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An abscess is a localized spot of pus-filled, infected tissue encircled by inflammation. A fistula is an abnormal tunnel linking a vessel or organ to another vessel or organ, including the surface of the skin. An abscess and a fistula are separate medical conditions, but they share some causes and treatments.
One of the major differences between an abscess and a fistula is that although both can result from underlying disease, injury, infection or the presence of a foreign substance in the body, surgeons will sometimes purposefully create fistulas to treat underlying medical conditions. For example, doctors sometimes artificially connect an artery and a vein in the forearm to produce stable vascular access for hemodialysis, a process by which waste products are artificially removed from kidney patients' blood. This connection is technically a fistula.
The symptoms of an abscess and a fistula can also differ. Abscesses generally cause pain, fever and an overall feeling of malaise. Fistulas, depending on their location and whether they are infected, might not cause any symptoms at all.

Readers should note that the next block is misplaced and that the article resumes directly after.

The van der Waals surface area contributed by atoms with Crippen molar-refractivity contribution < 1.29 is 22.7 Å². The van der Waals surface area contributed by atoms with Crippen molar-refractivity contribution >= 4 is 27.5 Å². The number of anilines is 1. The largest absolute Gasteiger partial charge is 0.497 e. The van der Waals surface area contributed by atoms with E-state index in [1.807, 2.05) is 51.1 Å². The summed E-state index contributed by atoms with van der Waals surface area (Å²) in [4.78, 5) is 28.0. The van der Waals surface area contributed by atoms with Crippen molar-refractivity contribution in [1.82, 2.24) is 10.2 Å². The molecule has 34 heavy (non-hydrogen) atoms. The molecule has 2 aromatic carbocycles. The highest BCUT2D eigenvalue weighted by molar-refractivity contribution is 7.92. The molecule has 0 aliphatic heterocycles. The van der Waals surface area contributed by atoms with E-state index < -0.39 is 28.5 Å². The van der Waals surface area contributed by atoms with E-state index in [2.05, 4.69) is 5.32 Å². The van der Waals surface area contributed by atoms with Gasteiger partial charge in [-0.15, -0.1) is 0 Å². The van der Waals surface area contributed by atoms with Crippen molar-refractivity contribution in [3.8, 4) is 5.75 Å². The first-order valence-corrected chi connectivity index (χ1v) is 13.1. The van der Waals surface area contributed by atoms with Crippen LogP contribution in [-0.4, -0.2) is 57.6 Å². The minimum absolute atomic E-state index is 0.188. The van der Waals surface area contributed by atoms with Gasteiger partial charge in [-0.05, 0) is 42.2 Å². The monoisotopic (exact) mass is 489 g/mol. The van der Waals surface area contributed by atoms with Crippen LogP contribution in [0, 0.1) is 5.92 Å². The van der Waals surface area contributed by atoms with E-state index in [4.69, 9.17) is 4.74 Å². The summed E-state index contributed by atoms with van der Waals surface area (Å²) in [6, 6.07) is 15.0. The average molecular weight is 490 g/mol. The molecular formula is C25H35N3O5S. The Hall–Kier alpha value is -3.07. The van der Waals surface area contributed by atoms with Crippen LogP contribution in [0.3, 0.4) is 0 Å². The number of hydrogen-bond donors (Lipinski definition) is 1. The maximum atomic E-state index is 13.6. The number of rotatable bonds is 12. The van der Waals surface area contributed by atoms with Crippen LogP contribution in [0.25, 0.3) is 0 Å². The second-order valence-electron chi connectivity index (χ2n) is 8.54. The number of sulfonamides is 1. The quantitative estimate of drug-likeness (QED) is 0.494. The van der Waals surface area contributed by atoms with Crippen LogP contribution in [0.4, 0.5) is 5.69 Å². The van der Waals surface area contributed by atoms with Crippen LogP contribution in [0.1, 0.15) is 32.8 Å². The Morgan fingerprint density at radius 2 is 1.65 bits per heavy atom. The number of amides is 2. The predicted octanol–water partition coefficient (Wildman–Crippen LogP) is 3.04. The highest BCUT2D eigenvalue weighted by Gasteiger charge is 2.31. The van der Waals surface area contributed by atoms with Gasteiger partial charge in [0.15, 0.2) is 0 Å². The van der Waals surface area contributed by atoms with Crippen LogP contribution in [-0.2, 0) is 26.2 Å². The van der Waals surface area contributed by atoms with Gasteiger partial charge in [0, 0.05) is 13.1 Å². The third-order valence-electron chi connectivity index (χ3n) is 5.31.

Another difference between an abscess and a fistula is that although fistulas often can be treated successfully with antibiotics, it is always necessary to drain abscesses surgically. This is because antibiotics travel through the bloodstream, but there is no vascular access to the infection at the center of an abscess. The pus, which is composed of lymph fluid, white blood cells, dead tissue and bacteria, must be drained surgically. The surgery usually can be done on an outpatient basis, but if the patient has an underlying condition that can alter the immune system, such as diabetes, inpatient treatment might be necessary. Sometimes, draining an abscess surgically can actually create a fistula, which can appear anywhere from two weeks to several months after the abscess surgery.
Depending on their cause and location in the body, fistulas often can be treated with a course of antibiotics. This allows the infection to clear while the tissue reforms its natural barriers. Sometimes during this process, a pocket of infection is trapped between tissue walls, creating an abscess, which must then be treated.
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